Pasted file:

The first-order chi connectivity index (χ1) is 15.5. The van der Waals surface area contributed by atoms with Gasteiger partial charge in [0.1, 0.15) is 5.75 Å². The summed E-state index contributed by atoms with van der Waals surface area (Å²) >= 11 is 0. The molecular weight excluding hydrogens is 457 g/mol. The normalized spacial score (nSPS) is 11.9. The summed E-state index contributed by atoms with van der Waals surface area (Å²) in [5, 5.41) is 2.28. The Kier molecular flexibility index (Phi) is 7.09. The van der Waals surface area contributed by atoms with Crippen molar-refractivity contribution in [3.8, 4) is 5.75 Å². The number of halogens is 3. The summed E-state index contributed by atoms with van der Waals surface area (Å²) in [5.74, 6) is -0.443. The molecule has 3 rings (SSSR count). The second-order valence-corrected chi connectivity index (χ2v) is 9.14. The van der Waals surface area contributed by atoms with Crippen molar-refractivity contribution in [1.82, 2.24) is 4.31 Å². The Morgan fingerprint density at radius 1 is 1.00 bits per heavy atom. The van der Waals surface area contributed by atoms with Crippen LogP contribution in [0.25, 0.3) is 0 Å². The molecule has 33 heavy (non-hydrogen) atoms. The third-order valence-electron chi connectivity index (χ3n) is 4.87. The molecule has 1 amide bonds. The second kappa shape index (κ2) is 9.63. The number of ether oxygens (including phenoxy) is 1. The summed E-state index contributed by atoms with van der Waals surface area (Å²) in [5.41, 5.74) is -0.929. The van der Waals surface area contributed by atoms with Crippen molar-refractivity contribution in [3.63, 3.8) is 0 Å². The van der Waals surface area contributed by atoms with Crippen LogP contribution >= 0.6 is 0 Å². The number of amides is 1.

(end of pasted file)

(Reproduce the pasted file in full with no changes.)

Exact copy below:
The first-order chi connectivity index (χ1) is 15.5. The van der Waals surface area contributed by atoms with Gasteiger partial charge in [0.1, 0.15) is 5.75 Å². The summed E-state index contributed by atoms with van der Waals surface area (Å²) >= 11 is 0. The molecular weight excluding hydrogens is 457 g/mol. The normalized spacial score (nSPS) is 11.9. The summed E-state index contributed by atoms with van der Waals surface area (Å²) in [5, 5.41) is 2.28. The Kier molecular flexibility index (Phi) is 7.09. The van der Waals surface area contributed by atoms with Crippen molar-refractivity contribution in [3.8, 4) is 5.75 Å². The number of halogens is 3. The summed E-state index contributed by atoms with van der Waals surface area (Å²) in [5.74, 6) is -0.443. The molecule has 3 rings (SSSR count). The second-order valence-corrected chi connectivity index (χ2v) is 9.14. The van der Waals surface area contributed by atoms with Crippen molar-refractivity contribution in [1.82, 2.24) is 4.31 Å². The Morgan fingerprint density at radius 1 is 1.00 bits per heavy atom. The van der Waals surface area contributed by atoms with Crippen LogP contribution in [0.25, 0.3) is 0 Å². The molecule has 33 heavy (non-hydrogen) atoms. The third-order valence-electron chi connectivity index (χ3n) is 4.87. The molecule has 1 amide bonds. The second kappa shape index (κ2) is 9.63. The number of ether oxygens (including phenoxy) is 1. The summed E-state index contributed by atoms with van der Waals surface area (Å²) in [5.41, 5.74) is -0.929. The van der Waals surface area contributed by atoms with Crippen molar-refractivity contribution in [3.63, 3.8) is 0 Å². The van der Waals surface area contributed by atoms with Crippen LogP contribution >= 0.6 is 0 Å². The number of amides is 1.